To some, the album has become an egregious artifact from an era of music biz excess; to others it is an oddity that is a relic from their parents era in the sun, and yet the long-play continues to sell as a downloadable collection of files, on CD and in its original vinyl format.
Record companies today dissuade new artists from contemplating recording albums, pointing out that five and six songs on an EP are more saleable, and press the point that there is no good reason to even do that before having three, four or even five hit songs that can prove the act has an audience. But musicians can be stubborn creatures. Paul Resnikoff offers some valuable discussion points for consideration before going the distance and deciding to record a long-form collection of songs.
Musicians at every level — superstar, mid-sized, or emerging — are now struggling with one simple question: how to release their music. And the options are now overwhelming and confusing. Some of the biggest artists in the world are skipping Spotify, a move that could spell career suicide for some up-and-coming bands. Others are delving into the tricky world of ‘windowing,’ which involves the careful timing releases to on-demand streaming services, YouTube, download stores, and physical formats like CDs and vinyl.
Throw in crowdsourcing, $1,000 albums (see Nipsey Hustle), surprise releases (see Drake), Tidal exclusives (see Kanye), Apple Music exclusives (see The 1975), smartphone-specific exclusives (see Rihanna and Samsung), Target exclusives (see Adele), Walmart exclusives (see Garth Brooks), vinyl exclusives (see Record Store Day), bundled CDs and concert tickets (see Prince), and BitTorrent Bundle releases (see Pretty Lights), and the complex matrix of options can become overwhelming.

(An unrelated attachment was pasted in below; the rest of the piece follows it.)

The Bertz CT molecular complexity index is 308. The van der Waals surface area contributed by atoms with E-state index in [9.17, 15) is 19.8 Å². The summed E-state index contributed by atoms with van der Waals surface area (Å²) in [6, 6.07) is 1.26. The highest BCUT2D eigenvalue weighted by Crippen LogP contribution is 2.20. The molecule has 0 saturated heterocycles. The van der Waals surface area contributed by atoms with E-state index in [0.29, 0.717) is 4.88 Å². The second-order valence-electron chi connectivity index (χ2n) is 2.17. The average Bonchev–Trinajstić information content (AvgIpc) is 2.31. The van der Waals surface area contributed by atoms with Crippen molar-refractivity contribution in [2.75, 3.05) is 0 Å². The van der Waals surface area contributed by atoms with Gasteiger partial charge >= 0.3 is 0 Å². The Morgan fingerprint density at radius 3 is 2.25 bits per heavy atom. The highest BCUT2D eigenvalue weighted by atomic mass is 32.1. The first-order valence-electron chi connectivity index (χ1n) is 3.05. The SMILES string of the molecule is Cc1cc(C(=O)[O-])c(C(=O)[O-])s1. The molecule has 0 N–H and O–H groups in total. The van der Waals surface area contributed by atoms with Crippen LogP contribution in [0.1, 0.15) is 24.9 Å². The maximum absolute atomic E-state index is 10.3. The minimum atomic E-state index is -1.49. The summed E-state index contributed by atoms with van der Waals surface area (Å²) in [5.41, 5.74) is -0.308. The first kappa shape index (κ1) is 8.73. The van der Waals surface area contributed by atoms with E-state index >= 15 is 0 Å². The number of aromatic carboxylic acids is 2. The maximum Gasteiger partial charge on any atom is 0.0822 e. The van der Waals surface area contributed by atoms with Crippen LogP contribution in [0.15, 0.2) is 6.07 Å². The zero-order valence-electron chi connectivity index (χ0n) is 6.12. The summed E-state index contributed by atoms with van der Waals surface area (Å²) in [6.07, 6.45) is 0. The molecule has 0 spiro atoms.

Even the album itself is a choice, with many artists preferring one-off singles releases, mixtapes, or other formats. But sifting through all of these options, artists are generally trying to accomplish two objectives:
(a) maximize the amount of revenue made, regardless of the ultimate source; and
(b) maintain and strengthen relationships with fans.
Sounds easy, but those two basic questions can be difficult to address if there’s little data on who’s out there listening and buying. For example, excluding Spotify could be catastrophic if 90 percent of an artist’s fans are Spotify listeners. Or, worse, if an exclusive misses where fans actually convene, or what they’re most willing to purchase. Kygo, for example, sparked his career on SoundCloud and YouTube (where his target fans were), and ultimately started selling out venues like Barclays Center in Brooklyn and headlining major festivals like TomorrowWorld and Lollapalooza (where his fans were willing to pay).
But if great data drives great release strategies and marketing plans, the next riddle is how to compile and analyze the incredibly fragmented data that exists. Platforms like Pandora are starting to deliver key data back to artists, including where listeners are coming from geographically. Royalty reports from Spotify, Apple Music, Rhapsody, and Deezer (often compiled through aggregators like CD Baby) can give some idea of what tracks are the most popular, while analytics companies like Next Big Sound (now owned by Pandora) can tell you where things are trending.
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